New York Federal Criminal Practice Blog
May 27, 2008

EDNY Judge Rejects Crawford Challenge to Certification of Foreign Business Records

The Supreme Court's decision in Crawford v. Washington, 541 U.S. 36 (2004) - holding that testimonial hearsay is inadmissible unless the declarant is unavailable and there has been a prior opportunity to cross-examine - has spawned extensive litigation on the meaning of "testimonial."  In United States v. Qualls, 2008 WL 2091138 (E.D.N.Y., May 19, 2008), a court addressed an issue of first impression in the Second Circuit: whether a certification of foreign business records under ยง3505 - and by extension, certification of any business record that dispenses with live witnesses - constitutes "testimonial" hearsay.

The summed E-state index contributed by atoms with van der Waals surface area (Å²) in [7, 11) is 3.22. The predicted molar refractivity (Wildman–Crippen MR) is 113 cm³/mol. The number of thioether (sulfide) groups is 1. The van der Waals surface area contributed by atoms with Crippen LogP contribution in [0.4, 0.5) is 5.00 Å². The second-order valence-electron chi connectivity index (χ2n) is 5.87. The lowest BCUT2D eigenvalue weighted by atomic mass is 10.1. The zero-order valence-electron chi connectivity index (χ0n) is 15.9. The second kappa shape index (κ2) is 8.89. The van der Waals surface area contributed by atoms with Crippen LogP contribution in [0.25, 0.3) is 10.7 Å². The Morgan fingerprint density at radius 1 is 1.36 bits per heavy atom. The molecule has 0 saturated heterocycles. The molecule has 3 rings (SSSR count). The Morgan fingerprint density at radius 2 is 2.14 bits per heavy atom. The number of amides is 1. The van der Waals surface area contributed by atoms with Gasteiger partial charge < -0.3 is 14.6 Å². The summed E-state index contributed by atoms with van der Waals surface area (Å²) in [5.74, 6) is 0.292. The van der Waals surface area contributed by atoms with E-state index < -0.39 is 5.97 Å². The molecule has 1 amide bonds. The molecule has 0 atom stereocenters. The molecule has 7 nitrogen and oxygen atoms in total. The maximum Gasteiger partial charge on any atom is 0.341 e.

Relying on decisions from other circuits addressing written authentication of domestic business records, the court found it does not.  Noting that the Supreme Court itself held in Crawford that "business records 'by their nature [are] not testimonial,'" the Qualls court said it "cannot envision that the Supreme Court expressed continued support for the admission of a category of records yet prohibited the admission of records necessary to authenticate them."  To require the government to authenticate foreign business records with live testimony, particularly in complex fraud cases, "would dramatically decrease judicial efficiency at minimal or no gain to the truth-seeking process."

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